I still remember the first time I ever heard Night Ranger. My neighbor Mike, who lived next door to me growing up, called me up one Friday night and asked me if I wanted to go to the Palmer Mall. Back in the early 1980’s, having your parents drive you to the mall was all the rage. I suppose it still sort of is today but not like it was back then.
On the drive over in his parents big blue station wagon Mike asked his Mom to put in this beat up white cassette tape that he had. Mike had copied the tape from someone else and it was old school music piracy at it’s finest. “Jim, Wait until you listen to this band” he said. And from the time the first sounds of “You Can Still Rock in America” started coming over the scratchy speakers I was hooked.
“Who is this?” I asked Mike. I had no idea who this group was but it was different from anything the two of us had ever heard before. We had always been more of a Cars, REO Speedwagon and Rod Stewart type of fan that never let anything “new” enter our musical world. But this was different…and exciting.
“They’re called Night Ranger and they are friggin awesome!” Mike responded and I couldn’t agree more. All the way from our homes on South Side to Palmer Township we listened to that bootlegged tape. Hearing “Sister Christian”, “When You Close Your Eyes” and “Rumors in the Air” for the first time was thirteen year old male audio euphoria.
Upon arriving to the mall our first stop was to the Listening Booth, the only place in town to buy records. That’s where Mike redeemed himself and purchased the full on copy of the vinyl “Midnight Madness” record for us to enjoy as we played video games in his basement.
A year or so later I made one of my own very first vinyl album purchases. A copy of “Seven Wishes”, which was the follow-up to “Midnight Madness”. I remember Mike and I wearing that album out as well. We were so hooked on this band and were fortunate enough to see them live in concert at Stabler Arena. One of the best shows ever.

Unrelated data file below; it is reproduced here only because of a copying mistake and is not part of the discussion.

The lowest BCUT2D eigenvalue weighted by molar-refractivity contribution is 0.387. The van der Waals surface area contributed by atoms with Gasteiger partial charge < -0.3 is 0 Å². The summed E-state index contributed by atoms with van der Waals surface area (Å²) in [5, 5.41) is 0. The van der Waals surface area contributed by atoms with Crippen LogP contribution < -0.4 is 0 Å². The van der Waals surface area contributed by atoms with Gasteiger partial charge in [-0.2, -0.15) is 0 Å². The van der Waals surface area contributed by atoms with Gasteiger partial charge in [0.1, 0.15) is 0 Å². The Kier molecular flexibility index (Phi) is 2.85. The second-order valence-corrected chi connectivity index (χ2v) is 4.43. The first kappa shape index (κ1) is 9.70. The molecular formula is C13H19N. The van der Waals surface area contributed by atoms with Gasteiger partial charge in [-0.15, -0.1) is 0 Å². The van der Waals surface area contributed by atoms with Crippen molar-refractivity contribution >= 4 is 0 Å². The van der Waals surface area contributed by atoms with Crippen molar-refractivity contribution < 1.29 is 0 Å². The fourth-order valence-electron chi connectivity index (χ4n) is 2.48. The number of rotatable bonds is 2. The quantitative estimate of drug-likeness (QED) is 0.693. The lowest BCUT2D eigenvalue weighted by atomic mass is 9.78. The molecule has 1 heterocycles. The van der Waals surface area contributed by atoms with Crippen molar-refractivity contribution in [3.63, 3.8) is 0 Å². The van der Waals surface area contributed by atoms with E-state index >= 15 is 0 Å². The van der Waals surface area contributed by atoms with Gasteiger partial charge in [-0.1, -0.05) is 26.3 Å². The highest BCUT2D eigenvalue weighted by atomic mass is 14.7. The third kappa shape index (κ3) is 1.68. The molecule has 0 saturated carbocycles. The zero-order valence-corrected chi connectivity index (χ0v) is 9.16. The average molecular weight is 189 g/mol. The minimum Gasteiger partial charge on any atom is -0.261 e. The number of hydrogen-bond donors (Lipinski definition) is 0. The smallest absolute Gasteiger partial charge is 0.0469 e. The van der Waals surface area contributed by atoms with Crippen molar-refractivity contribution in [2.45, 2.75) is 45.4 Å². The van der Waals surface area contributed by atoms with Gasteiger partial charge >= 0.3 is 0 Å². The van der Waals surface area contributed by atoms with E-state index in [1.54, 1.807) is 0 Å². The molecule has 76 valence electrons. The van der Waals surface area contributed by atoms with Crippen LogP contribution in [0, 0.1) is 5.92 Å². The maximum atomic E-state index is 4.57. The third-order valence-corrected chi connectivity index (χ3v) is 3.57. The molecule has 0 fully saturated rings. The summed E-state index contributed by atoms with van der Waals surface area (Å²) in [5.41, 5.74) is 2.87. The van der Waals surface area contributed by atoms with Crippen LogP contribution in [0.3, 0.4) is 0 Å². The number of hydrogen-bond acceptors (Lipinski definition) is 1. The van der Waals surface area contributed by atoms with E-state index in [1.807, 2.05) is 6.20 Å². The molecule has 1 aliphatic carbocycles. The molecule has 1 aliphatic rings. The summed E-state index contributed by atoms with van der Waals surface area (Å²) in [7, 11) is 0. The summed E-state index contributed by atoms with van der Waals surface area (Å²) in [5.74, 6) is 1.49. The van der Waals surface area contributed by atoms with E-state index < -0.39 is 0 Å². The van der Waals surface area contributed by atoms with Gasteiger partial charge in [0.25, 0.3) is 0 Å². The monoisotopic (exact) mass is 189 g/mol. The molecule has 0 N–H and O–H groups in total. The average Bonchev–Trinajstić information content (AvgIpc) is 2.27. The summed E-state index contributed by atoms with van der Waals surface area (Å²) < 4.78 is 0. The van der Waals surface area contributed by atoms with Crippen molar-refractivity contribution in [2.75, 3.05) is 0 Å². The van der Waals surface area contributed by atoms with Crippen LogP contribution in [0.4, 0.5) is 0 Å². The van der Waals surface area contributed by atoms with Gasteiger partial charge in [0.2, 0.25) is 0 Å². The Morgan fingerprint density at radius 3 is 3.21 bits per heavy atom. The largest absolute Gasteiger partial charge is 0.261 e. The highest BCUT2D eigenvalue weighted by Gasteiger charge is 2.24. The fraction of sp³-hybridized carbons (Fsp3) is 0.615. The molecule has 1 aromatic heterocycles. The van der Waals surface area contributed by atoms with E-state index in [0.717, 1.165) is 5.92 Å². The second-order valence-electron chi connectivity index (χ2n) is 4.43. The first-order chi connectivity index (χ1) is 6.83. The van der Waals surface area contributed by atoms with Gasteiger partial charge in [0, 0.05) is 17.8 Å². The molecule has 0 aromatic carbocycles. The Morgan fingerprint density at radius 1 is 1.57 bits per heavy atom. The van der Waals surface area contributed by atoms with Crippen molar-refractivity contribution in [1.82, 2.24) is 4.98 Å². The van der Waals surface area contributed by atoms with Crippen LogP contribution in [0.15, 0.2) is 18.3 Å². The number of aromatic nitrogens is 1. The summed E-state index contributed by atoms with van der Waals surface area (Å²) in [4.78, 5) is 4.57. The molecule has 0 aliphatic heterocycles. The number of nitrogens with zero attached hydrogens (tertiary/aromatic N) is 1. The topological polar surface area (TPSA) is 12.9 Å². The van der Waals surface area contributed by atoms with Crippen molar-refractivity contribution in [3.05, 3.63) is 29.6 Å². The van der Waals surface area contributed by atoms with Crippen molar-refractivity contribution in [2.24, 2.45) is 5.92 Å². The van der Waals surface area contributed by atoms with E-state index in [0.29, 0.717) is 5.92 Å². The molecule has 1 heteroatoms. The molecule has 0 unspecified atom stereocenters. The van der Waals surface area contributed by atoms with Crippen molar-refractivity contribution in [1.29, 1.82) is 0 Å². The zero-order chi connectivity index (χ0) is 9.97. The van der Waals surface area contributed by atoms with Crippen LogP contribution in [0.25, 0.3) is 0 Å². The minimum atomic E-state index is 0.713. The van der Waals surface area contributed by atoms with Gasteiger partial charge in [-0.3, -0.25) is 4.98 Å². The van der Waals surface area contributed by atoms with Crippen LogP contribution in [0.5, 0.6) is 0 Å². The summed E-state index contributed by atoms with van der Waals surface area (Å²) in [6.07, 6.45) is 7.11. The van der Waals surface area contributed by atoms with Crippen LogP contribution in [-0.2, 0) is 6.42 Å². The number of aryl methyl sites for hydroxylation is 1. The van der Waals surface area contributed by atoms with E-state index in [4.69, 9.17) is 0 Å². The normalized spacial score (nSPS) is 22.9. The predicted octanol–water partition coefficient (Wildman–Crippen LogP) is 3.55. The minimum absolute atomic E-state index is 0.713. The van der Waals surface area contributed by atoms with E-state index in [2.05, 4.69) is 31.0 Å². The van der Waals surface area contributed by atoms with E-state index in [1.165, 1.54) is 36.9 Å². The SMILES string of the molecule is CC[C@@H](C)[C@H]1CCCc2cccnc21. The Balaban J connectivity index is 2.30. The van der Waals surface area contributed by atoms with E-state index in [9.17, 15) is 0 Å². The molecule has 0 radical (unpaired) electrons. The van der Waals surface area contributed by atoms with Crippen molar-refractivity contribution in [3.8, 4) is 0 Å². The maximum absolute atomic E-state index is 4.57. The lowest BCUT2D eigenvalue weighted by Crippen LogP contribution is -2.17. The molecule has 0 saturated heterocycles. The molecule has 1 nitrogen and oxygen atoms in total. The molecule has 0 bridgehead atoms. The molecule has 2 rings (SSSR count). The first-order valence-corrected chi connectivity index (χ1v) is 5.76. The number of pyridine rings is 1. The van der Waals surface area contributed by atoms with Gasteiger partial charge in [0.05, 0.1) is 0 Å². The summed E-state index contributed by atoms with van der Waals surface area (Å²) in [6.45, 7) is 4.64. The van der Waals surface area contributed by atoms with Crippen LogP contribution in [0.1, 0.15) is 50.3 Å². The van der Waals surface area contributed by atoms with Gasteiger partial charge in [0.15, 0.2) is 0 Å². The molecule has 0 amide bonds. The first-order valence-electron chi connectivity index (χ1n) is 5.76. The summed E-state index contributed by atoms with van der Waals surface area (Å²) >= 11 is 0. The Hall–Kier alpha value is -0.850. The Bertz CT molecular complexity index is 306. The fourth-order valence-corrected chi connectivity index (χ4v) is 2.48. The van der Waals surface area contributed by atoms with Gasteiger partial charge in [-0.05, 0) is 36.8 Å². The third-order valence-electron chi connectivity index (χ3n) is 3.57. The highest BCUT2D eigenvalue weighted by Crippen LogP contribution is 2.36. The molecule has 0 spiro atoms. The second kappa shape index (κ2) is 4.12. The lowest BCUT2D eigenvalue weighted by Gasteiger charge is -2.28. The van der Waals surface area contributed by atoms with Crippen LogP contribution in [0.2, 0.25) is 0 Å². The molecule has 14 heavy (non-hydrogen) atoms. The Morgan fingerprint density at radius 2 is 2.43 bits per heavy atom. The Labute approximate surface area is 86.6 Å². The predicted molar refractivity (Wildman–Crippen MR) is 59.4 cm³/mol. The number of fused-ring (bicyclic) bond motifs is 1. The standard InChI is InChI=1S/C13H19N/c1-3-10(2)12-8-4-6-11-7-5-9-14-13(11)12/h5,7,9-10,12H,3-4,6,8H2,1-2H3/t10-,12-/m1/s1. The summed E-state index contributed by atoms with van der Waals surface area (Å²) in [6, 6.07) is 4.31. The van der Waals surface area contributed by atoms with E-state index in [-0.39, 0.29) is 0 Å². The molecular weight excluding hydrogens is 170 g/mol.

So now fast forward a few decades. Adult life has taken over for me and I’ve become the one listening to my daughter’s music as I drive her to the mall. As for Night Ranger? Well, they are still touring on occasion and releasing albums every so often. Some of it really great music although sadly, nothing on par with the success of the ones I mentioned earlier. The music industry has changed so much they’re just not welcome in the mainstream any more.
In March of this year, I discovered they had released another new record and were coming to my hometown for the first time in twenty some odd years and knew I had to be a part of it.
Additionally, they were offering ticket packages that included an awesome seat and a meet and greet with the band. In 1985, I probably couldn’t get anywhere near these guys. And now, for a C-note, you could get up close and personal. Which was right up my alley.
Seeing Night Ranger perform this past Wednesday night in Allentown was surreal. Most people today would have no idea who these guys are. Unless you play them a few bars of “Sister Christian” which has become they’re trademark. I found myself being taken back in the 80’s watching them perform those songs. I thought about Mike and that Friday night drive. Listening to this music for the first time. We were young, and everything was new.
Suffice to say, I was ecstatic to be ushered back to meet the band. Even though they had no idea who the hell I was, it was an emotional experience to shake hands with the guys that were indirectly a part of my teenage years.
I still had my “Seven Wishes” album that I managed to dig up from an old box in the basement. The album had sat in silence for years collecting dust. But now it too has become new as the three original members who played on it autographed it for me. The album will now be framed and adorn my wall to always remind me of that night.
The meet and greet also included one photo opportunity with the band and it was at that point that I made an odd request. I didn’t want the photograph to just be a pic of me smiling with the guys in the band. That would be too typical. No, I wanted it to be different. Something to remind me of my childhood. So in the end I brought along an empty box of Count Chocula, my favorite cereal growing up.
The band was very receptive to having the box in the picture with us. In reality though, I suspect they probably thought I was crazy because everyone I’ve shown the picture to tells me so. But the more I think about it, it’s probably a good thing if they think that way.
Because somewhere down the road, someone is going to interview them about their long, stoic career and ask them what was the oddest experience they’ve ever had with fans. And I can just picture them laughing and saying to each other:
“Hey, do you remember that guy that wanted his picture taken with a box of Count Chocula?”.